Me and God vs. Us and God I have already been critical of modern praise & worship songs and told you why we don't sing them. This week and next I want to get specific about one of the critiques with the hope of helping us think critically about our song selection on any given Sunday.
One of the reasons I find mainstream P&W songs lyrically anemic comes when you ask them the question 'Who is singing to who here?' I examined the top 25 worship songs used in worship in 2012 to ask precisely this: do the lyrics speak primarily in 1st person singular voice (I, me) or 1st person plural (we, us)? More plainly, are the most popular P&W songs lyrically based around 'me & God' or 'us & God'?
This distinction, while seemingly semantical and insignificant, can be reflective of far more than simply our song's pronouns. It can be indicative of several attitudes and assumptions that we might not even be aware of concerning our worship gatherings. All get at the core question: What are we doing here?
Analysis of the Top 25 Worship Songs of 2012
Before we start addressing why I am so worried about these pronouns next week, let me show you what I found when I looked at the top 25 worship songs used in worship in 2012 (as reported by CCLI in reporting period 412). By listening to the first verse and chorus and looking at lyric sheets I was able to identify the following about the top 25 P&W:
First, nineteen of the top 25 are sung from a 1st person singular perspective (I, me & God) while only six are sung primarily from a 1st person plural (us, we & God) mindset. That's 76% in favor of the self-centered. I also noticed that these pronouns were expressive of the general theme of the songs. Meaning: 19 of the 25 songs were built around Me & God motifs and experiences.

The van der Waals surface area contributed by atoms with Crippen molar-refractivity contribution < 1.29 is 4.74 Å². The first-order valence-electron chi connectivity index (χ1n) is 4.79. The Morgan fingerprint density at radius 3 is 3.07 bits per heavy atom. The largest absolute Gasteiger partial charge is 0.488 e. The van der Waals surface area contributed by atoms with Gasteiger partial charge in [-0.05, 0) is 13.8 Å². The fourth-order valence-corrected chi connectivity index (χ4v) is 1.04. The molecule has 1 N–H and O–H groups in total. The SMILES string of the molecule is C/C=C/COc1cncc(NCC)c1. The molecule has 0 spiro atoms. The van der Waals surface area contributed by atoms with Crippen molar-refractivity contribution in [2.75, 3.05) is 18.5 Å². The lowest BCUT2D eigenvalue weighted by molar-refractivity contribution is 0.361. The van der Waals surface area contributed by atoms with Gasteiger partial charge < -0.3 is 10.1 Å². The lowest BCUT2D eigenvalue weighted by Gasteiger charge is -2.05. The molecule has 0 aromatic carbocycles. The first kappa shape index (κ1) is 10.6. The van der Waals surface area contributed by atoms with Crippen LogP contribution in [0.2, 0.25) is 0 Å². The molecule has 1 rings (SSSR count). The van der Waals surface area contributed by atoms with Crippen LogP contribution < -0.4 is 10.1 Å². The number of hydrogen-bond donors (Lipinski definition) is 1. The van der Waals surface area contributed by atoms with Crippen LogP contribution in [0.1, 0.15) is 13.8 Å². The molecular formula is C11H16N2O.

Second, I also recorded whether each song sang TO GOD (2nd person singular: You, Thou, Your) or ABOUT GOD (3rd person plural: He, Him, His) and found that these are far more evenly distributed. 13 are sung to the divine 'you' and 13 about the divine 'God' or 'Lord' or on the topic of the gendered 'Him' (note: one sang to both).
Third and finally, it is worth noting that the most common from-who-to-whom combination was the 1st person singular -> 2nd person plural, or the Me singing to You construction. These were over half of the top 25 at 13 such instances. I would take a wild guess and say that this is reflective of pop-music's most common I Love You sentiment.
Now to show my work:
Analysis of top 25 P&W Songs of 2012 Summary: From: 6 of top 25 are from a 1stP perspective 19 are from 1stS
To: 13 are TO 2ndS 13 are ABOUT 3rdS
From -> To: From Me: TO GOD: 13 ABOUT GOD: 8 From Us: TO GOD: 3 ABOUT GOD: 3
Most popular worship songs of 2012: 1. Our God - 1stP -> 2ndS 2. How Great is Our God - 1stP -> 3rdS 3. Mighty to Save - 1stS -> 3pS 4. 10,000 Reasons - 1stS -> 3rdS 5. Blessed Be Your Name - 1stS -> 2ndS 6. Amazing Grace (My Chains Are Gone) - 1stS -> 3rdS 7. Revelation Song - 1stS -> 3rdS 8. Forever Reign - 1stS -> 2ndS 9. Everlasting God - 1stP -> 2ndS 10. Here I Am To Worship - 1stS -> 2ndS 11. In Christ Alone - 1stS -> 3rdS 12. The Stand - 1stS -> 2ndS 13. How He Loves - 1stS, 1stP -> 3rdS 14. Jesus Messiah - 1stP -> 3rdS 15. Your Grace is Enough - 1stS, -> 2ndS 16. Hosanna (Praise is Rising) - 1stP -> 2nds 17. Open the Eyes of My Heart - 1stS -> 2ndS 18. Hosanna - 1stS -> 2ndS, 3rdS 19. Happy Day - 1stS -> 2ndS, 3rdS 20. Holy is the Lord - 1stP -> 3rdS 21. Forever - 1stS -> 3rdS 22. You Are My King - 1stS -> 2ndS 23. How Great Thou Art - 1stS -> 2ndS 24. From the Inside Out - 1stS - 2ndS 25. Shout to the Lord - 1stS -> 2ndS
Next week we will talk about why this is important. Here's a hint, its something like parallel play vs. cooperative play and begs the question What are we doing here anyway?
This is part of a series called Sunday Noise which is aimed at helping pastors, lay leaders, music directors, and worship leaders begin to think critically and creatively about the music in their worship gatherings.